Mary Barra (General Motors): As CEO of General Motors in 2014, Barra confronted a trust crisis following the ignition switch scandal. She responded with transparency, establishing a victims compensation fund, addressing employee concerns through town halls, and holding accountable those responsible. Barra's actions restored trust and implemented changes to prevent similar issues from recurring (Source: "Road to Redemption: Lessons From the GM Ignition Switch Scandal," 2015, PR News). 
Howard Schultz (Starbucks): Schultz led Starbucks' turnaround in 2008 during a crisis caused by overexpansion and the financial downturn. He temporarily closed US stores to retrain employees on quality and introduced employee benefits, rebuilding trust through actions aligned with the company's values (Source: "Onward: How Starbucks Fought for Its Life without Losing Its Soul" - Schultz's book). 
Marc Benioff (Salesforce): Benioff advocated for "stakeholder capitalism," which involves serving employees, customers, and society as a whole. Initiatives like Salesforce's 1-1-1 philanthropic model built trust, and Benioff's vocal support for social issues enhanced his reputation (Source: "Trailblazer: The Power of Business as the Greatest Platform for Change" - Benioff's book). 
These examples highlight the importance of transparency, empathy, stakeholder advocacy, and tangible actions in building trust. CEOs continue to hold the power to move people and resources. By adopting these strategies, CEOs can enhance their company's reputation, foster loyalty, and improve financial performance.
Kim & Josh’s Collective Experience with Trust
Over the course of our combined half-century of experience, Kim and I have navigated a diverse range of leadership roles, from the uncertain terrain of startups to the established paths of well-established financial services companies. Despite the diversity of our experiences, there is a common thread that ties them all together - the invaluable power of trust.
Trust is not just an abstract virtue in our eyes; it forms the solid foundation upon which all high-performing teams are built. We have witnessed its role as a catalyst that drives employee retention, amplifies productivity, and ultimately strengthens profitability. It's that magical element that, when abundant, propels a team to function like a well-oiled machine. On the other hand, in its absence, even the most promising teams will falter.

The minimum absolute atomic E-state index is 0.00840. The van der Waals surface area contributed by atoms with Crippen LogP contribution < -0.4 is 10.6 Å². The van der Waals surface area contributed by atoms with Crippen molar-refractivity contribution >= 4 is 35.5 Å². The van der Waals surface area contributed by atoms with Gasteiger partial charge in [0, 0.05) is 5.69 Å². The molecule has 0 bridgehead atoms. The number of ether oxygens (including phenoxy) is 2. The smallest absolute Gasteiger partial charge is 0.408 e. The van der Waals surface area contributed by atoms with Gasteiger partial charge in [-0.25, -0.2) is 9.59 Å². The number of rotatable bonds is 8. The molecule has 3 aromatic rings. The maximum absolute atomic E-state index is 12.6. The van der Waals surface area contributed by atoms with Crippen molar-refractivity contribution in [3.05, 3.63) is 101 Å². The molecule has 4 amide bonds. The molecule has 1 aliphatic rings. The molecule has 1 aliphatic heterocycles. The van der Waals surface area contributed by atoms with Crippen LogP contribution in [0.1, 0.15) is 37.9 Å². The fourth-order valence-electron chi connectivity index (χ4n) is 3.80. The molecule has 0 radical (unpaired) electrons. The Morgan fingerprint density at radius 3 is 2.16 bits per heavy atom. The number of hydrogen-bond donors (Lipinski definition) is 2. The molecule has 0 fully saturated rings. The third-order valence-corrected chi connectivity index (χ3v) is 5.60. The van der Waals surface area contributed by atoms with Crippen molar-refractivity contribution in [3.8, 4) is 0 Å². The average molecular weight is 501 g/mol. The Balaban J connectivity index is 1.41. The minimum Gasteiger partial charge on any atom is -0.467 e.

In the dynamic world of startups, cultivating trust is an essential first step. As leaders guiding our teams into uncharted territories, encouraging them to work beyond the conventional 9-to-5, and adapt with agility, trust serves as the guiding light that steers us through rough seas. Over the years, we have relied on the strength of trust cultivated within our teams during numerous challenging times, enabling us not only to meet but exceed our own expectations.
Conversely, within mature and established organizations, trust plays a different but equally vital role. It acts as an antidote to resistance, breaking down barriers and enabling transformative changes. We have found that an environment steeped in trust is one that celebrates open communication, fosters innovation, and embraces calculated risks. Countless instances have shown us how trust within our teams has propelled us toward significant gains in productivity and profitability.
Regardless of the environment - whether it's a fledgling startup or a multinational corporation - we have learned that fostering trust is an ongoing process. It entails displaying authenticity, making tough decisions, and being transparent about them. It involves owning up to our mistakes, learning from them, and moving forward. We have seen that a culture of trust encourages everyone's voice to be heard and valued, from the newest interns to the seasoned executives.
Building trust, in our experience, is about consistently demonstrating that we care for our team's interests as much as our own, that their successes are our victories. We have sought to cultivate a culture where people feel safe, heard, and respected, and where a shared vision unites us all.